In Framingham, Asian American teens push for more inclusion in curriculum


Framingham High students, from left, Emily Gee, Gared Wong and Sylvia Rodrigues, are pushing for school leaders to include Asian American history into the curriculum at Framingham Public Schools, in light of a nationwide rise in anti-Asian hate crimes.

FRAMINGHAM — Sixteen-year-old Gared Wong is urging Framingham school leaders to make Asian American history more than a footnote.

Wong, a junior at the high school, is Chinese American and says textbooks largely erase or minimize Asian Americans. The message is that their stories are not as valued, said Wong.  

“They choose the most important pieces of information and that’s what they teach and then you realize you’re not in the curriculum. It makes you feel like you’re not important enough,” he said.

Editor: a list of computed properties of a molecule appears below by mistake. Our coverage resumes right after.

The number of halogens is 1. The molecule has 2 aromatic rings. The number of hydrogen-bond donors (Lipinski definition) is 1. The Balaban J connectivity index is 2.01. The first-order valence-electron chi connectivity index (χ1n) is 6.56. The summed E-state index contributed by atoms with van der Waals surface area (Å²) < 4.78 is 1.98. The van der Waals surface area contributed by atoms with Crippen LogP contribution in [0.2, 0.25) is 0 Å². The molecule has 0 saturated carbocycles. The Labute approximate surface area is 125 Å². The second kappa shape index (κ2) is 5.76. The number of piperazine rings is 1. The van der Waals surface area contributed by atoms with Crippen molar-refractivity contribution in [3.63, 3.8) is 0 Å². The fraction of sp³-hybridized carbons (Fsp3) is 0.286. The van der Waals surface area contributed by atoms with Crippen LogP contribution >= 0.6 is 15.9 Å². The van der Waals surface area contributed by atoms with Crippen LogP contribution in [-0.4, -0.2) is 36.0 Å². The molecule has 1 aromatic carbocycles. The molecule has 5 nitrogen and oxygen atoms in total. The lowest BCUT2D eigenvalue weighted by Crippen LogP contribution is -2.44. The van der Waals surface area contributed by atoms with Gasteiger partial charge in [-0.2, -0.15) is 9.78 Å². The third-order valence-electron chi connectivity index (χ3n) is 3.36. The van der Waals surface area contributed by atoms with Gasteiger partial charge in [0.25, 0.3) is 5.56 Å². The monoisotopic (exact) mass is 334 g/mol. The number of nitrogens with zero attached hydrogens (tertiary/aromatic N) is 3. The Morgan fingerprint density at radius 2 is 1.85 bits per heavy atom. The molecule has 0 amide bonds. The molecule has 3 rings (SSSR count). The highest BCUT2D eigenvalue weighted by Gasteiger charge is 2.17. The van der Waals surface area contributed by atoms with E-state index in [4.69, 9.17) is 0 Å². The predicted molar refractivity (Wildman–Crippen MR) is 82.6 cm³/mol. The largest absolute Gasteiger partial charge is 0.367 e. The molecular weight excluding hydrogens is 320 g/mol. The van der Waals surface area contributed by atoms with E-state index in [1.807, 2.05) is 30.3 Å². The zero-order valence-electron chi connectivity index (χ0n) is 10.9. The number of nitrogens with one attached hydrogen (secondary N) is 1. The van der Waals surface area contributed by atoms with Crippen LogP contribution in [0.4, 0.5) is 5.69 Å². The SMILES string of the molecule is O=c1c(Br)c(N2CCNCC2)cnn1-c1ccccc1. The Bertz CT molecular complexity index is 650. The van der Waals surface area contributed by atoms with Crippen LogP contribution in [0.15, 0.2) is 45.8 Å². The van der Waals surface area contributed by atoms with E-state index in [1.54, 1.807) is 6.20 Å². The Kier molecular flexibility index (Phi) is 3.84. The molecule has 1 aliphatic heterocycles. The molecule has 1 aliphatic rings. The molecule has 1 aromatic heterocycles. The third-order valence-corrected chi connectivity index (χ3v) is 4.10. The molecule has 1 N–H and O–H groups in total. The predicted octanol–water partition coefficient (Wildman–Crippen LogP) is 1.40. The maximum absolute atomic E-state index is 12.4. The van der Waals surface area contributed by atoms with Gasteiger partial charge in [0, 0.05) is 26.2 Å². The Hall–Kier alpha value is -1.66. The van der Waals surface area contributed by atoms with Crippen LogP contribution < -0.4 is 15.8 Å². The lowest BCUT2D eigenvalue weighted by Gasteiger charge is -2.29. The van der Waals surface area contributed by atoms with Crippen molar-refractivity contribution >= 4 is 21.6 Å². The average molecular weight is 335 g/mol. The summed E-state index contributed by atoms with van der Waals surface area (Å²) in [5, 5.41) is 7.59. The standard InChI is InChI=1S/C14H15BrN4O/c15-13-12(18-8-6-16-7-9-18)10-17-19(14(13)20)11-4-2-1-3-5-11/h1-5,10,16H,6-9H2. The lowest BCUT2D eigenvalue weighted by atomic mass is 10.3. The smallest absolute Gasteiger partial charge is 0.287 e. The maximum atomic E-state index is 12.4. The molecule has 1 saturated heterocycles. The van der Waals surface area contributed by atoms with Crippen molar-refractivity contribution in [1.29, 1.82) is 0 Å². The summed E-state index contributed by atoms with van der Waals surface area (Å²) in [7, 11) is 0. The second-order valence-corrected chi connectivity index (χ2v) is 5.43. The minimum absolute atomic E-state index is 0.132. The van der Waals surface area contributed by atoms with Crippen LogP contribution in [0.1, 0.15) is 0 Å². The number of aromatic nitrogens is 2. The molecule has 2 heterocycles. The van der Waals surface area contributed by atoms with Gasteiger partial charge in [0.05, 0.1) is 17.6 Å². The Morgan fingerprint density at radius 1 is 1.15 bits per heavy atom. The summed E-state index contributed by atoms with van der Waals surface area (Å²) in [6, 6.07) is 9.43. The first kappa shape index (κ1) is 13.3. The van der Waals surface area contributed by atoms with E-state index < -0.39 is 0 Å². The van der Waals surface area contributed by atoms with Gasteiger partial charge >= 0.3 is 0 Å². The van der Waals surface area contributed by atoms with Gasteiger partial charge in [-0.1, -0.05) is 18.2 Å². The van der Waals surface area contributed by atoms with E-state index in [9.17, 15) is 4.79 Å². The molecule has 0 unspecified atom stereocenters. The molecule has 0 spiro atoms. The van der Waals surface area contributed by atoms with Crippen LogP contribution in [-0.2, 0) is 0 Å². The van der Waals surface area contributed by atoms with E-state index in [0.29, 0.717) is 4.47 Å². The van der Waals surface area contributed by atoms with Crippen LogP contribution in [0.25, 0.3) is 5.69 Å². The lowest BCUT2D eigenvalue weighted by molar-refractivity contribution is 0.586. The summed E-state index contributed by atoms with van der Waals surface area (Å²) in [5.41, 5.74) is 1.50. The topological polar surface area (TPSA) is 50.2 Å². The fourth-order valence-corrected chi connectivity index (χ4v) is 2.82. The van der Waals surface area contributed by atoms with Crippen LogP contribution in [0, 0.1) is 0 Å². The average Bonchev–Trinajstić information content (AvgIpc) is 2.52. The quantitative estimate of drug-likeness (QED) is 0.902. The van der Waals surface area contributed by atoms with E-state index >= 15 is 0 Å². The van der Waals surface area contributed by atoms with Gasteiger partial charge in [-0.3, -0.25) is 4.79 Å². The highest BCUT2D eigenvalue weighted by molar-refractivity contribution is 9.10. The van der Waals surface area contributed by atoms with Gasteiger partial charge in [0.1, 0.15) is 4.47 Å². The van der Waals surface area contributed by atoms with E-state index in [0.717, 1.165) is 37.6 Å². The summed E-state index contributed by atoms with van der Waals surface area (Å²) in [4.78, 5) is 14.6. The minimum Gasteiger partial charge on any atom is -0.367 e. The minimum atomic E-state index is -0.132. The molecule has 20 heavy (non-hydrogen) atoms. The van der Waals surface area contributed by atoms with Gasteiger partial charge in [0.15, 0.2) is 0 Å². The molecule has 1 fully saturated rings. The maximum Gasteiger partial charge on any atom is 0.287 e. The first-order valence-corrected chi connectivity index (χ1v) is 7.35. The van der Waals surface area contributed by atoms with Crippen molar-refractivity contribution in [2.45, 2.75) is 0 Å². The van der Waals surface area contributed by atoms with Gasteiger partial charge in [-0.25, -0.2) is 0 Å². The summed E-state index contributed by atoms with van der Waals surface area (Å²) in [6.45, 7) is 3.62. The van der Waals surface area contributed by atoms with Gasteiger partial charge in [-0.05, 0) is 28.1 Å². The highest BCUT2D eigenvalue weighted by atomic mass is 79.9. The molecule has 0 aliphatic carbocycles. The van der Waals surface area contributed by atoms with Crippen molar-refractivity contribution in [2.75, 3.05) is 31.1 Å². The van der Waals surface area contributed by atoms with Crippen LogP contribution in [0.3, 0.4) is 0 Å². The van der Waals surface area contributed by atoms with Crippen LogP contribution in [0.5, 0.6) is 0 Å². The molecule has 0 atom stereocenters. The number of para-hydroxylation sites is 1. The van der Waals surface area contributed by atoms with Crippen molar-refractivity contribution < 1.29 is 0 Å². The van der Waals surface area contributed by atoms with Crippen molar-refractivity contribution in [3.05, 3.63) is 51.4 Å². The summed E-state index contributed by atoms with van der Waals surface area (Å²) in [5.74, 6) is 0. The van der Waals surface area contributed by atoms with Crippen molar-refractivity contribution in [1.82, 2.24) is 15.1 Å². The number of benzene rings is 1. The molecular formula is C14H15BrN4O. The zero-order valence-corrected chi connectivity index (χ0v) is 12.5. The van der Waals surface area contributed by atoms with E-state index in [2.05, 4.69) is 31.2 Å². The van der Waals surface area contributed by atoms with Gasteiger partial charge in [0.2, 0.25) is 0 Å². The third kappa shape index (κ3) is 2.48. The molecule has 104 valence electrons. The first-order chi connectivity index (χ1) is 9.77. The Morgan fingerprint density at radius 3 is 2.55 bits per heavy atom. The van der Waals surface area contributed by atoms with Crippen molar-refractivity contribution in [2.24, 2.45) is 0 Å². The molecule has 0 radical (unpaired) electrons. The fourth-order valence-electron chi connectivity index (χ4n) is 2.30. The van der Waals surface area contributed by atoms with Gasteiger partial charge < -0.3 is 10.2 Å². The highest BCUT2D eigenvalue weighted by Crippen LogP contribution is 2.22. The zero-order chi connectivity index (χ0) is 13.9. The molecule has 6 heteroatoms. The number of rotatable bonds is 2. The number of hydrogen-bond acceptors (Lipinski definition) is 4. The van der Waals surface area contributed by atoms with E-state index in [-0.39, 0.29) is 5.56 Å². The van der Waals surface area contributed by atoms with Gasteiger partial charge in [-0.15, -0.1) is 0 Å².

Framingham High student Emily Gee and fellow students are pushing for school leaders to include Asian American history into the curriculum at Framingham Public Schools.

That absence creates obliviousness toward the struggles of Asian Americans and further normalizes racism toward them, said Wong, co-president of the Asian Student Association at the school.

Amid a nationwide increase in anti-Asian sentiment, teens like Wong are taking action. San Francisco-based Stop AAPI Hate, which tracks discrimination and xenophobia against Asian Americans and Pacific Islanders, tallied nearly 3,800 such incidents from March 2020 through February 2021.



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